The biologist fired up the generator and lowered the booms arms into the water and the survey begin.   We started at the mouth of the creek next to the bank and worked our way all the way back and then back out and up the opposite side.  Now take into account the time of year.  This is for the “Fall Fishing Classic.”  We were into mid fall.  The foliage had started to change and the water temp was about 62 to 65 degrees.   PERFECT!  The anticipation was killing me.  What was going to turn up.  We made our first pass and turned up a lot of fish but not many largemouth, smallmouth, or spotted bass.  What!  It’s fall.  The fish should be stacked in the creeks.   I could see the shad balls everywhere.  Especially in the back of the creek.  I commented to the biologist that I guess the “pressure” had taken its toll on this particular area.  They just smiled and politely said “we weren’t done yet.  We headed back into the creek.  This time moving off the bank about a 8 feet or so.  This time a few keepers we netted them and placed them in the livewell for observation and later tagging.   Our second trip in 2 keepers.  Hardly anything to write home about.   The question and answer session continued.  Of course I was asking all the questions.  I believe the only question that I did not ask was “why is the sky blue.”  We made the turn and headed in for a 3rd trip.  By this time I was getting board with the same routine.  My excitement had subsided a little.  We moved out another 10 feet or so and begin the process again.  Round 3.  4 keepers.  We netted them and placed them in the livewell for observation and tagging.  Well things were getting better I told my self.  At least we were seeing some keepers.   Now the  size limit on this particular body of water is 15in.  The fish we had netted measured no more then 15 ½.   I asked the guys if we should go somewhere else.  We had been at this for about 3hours now.  They told me we would make one more pass and then head somewhere else if I wanted.  I agreed.  We started our 4th pass.  We are now out off of the bank by 30 to 40 feet.   I’m thinking well if we can get a few more keepers and get 10 tagged fish total then great.  Its been a fun experience.  What happened next was like something out of a dream.  I was staring off at a deer running up the hillside when I heard one of the guys yell “There they are.”  I look down and see 2 largemouth that weigh 3.5 to 4lbs floating on the surface.  “Awesome,” I thought.   We moved down the bank another 25 feet or so and up comes 3 more nice largemouths in the 2 to 4lb range.  I thought to myself what has happened.  As we continued throughout the creek over the next hour we shocked up well over 25 fish that weighed 3lbs, 10 that weighed close to 4lbs, a few 5 and 6lbs to top it all off.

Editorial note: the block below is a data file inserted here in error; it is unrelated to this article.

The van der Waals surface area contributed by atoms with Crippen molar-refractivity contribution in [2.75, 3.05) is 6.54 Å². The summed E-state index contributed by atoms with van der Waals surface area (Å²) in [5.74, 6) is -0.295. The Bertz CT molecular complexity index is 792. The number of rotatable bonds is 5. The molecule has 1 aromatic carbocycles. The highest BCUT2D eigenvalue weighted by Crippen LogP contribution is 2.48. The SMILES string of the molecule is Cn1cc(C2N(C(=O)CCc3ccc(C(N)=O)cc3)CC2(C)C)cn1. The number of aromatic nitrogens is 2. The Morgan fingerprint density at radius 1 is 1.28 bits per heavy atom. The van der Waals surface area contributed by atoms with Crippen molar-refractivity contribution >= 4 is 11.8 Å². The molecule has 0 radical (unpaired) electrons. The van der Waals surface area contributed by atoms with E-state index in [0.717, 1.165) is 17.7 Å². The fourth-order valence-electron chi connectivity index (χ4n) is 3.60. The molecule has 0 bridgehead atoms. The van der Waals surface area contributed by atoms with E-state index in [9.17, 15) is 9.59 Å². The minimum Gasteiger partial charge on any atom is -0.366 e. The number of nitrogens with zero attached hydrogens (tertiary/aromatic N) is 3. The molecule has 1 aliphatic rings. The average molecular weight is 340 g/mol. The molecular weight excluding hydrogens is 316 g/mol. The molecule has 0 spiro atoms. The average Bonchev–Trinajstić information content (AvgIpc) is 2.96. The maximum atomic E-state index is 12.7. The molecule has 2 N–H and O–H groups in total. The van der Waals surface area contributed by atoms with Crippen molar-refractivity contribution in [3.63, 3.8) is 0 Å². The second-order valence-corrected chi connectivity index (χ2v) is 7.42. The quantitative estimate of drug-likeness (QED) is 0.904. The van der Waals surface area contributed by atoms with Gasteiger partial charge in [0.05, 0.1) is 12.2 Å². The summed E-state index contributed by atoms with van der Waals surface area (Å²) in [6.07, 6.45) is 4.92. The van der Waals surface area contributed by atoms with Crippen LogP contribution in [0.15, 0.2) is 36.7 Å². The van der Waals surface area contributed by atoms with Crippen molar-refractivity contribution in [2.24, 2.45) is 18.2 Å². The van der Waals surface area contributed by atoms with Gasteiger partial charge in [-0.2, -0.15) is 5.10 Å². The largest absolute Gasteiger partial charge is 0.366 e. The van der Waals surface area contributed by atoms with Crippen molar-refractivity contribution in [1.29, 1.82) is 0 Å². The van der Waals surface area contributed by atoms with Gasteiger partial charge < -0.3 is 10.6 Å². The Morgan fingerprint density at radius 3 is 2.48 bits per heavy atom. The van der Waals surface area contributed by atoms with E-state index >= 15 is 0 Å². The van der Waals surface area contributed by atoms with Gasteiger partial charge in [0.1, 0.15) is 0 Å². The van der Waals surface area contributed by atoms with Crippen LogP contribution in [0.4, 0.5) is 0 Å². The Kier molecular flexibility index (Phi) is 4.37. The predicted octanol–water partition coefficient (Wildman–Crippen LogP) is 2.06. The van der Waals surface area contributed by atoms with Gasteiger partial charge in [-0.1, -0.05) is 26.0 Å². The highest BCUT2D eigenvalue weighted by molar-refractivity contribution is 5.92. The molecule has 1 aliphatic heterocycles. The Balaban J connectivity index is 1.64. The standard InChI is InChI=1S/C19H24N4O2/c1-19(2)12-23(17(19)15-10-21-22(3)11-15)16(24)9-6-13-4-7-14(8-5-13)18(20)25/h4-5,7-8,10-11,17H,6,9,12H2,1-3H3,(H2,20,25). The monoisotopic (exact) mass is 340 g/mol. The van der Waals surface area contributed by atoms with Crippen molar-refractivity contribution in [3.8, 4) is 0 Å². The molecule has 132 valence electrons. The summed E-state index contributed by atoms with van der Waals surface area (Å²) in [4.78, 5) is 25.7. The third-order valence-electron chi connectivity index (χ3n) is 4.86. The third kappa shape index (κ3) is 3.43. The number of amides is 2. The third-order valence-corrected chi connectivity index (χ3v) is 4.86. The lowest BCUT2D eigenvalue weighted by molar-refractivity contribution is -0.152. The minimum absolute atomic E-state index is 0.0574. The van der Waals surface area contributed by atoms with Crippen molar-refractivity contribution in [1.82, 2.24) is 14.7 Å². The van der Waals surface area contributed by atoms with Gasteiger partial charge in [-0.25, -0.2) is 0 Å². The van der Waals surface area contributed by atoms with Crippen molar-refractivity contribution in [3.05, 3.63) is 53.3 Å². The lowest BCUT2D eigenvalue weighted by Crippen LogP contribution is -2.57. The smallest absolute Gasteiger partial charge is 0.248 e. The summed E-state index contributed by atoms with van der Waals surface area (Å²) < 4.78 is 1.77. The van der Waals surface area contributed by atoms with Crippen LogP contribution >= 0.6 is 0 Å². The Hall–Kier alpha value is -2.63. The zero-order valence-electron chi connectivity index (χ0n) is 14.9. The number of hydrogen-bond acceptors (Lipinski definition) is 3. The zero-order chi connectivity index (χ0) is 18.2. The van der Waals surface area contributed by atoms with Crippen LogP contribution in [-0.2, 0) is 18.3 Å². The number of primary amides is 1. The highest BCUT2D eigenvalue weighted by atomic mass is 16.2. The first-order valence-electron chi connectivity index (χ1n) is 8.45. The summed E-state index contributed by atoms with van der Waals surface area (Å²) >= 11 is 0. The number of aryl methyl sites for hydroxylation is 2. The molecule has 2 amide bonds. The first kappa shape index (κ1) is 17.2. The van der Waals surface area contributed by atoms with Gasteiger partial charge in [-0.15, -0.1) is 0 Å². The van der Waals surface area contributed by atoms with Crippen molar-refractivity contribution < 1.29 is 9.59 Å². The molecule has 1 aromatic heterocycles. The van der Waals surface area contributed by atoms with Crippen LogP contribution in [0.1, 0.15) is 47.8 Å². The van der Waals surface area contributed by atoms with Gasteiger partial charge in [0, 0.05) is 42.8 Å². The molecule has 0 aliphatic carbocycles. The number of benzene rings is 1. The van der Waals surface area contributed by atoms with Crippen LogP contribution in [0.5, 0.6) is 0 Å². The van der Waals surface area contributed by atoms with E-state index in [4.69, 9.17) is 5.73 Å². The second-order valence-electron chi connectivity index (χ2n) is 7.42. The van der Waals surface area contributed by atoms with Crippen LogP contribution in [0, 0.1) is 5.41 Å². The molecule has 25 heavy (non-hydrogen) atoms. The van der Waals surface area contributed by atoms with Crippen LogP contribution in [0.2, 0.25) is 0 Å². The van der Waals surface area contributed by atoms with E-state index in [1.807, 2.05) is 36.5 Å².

What was the difference?  I asked the biologist what just happened?  What am I not seeing?  His answer that day changed the way I approach fishing.  He has been doing creel surveys for well over 15years and his knowledge of the water and what largemouth do is worth noting.  He agreed that fishing pressure has had an effect but not as drastic as we the angler might think.  “Fish have adapted but the angler hasn’t.”  He said.  Were use to you could run down a bank casting parallel to it you could catch a good number of fish but with all of the tournaments and weekend anglers on the water now that has become a more difficult process.  The fish have become conditioned to this.  So what have they done?  Adapted.  All they have done is back off to the first break.  Instead of being up against the bank like years past, they have just backed up under your boat.  The majority of angling is done just 20 to 25 feet from the bank.  If you don’t believe me the next time you go fishing take a look for yourself.  Remember we were setting off the bank 35 to 40 feet and we hit pay dirt.

So the next time you go fishing try to move your boat out away from the bank another 10 to 15 feet and fish the first break.  I would be willing to bet your day would get much better.   If you are a bank oriented fisherman I promise this process will be hard.  It was for me but I can say this, since I made myself back up and fish that first break my success rate has done nothing by climb.

Jeff Miller
Anglers Edge Outfitters
The Ultimate Fishing Experience
www.anglersedgeoutfitters.com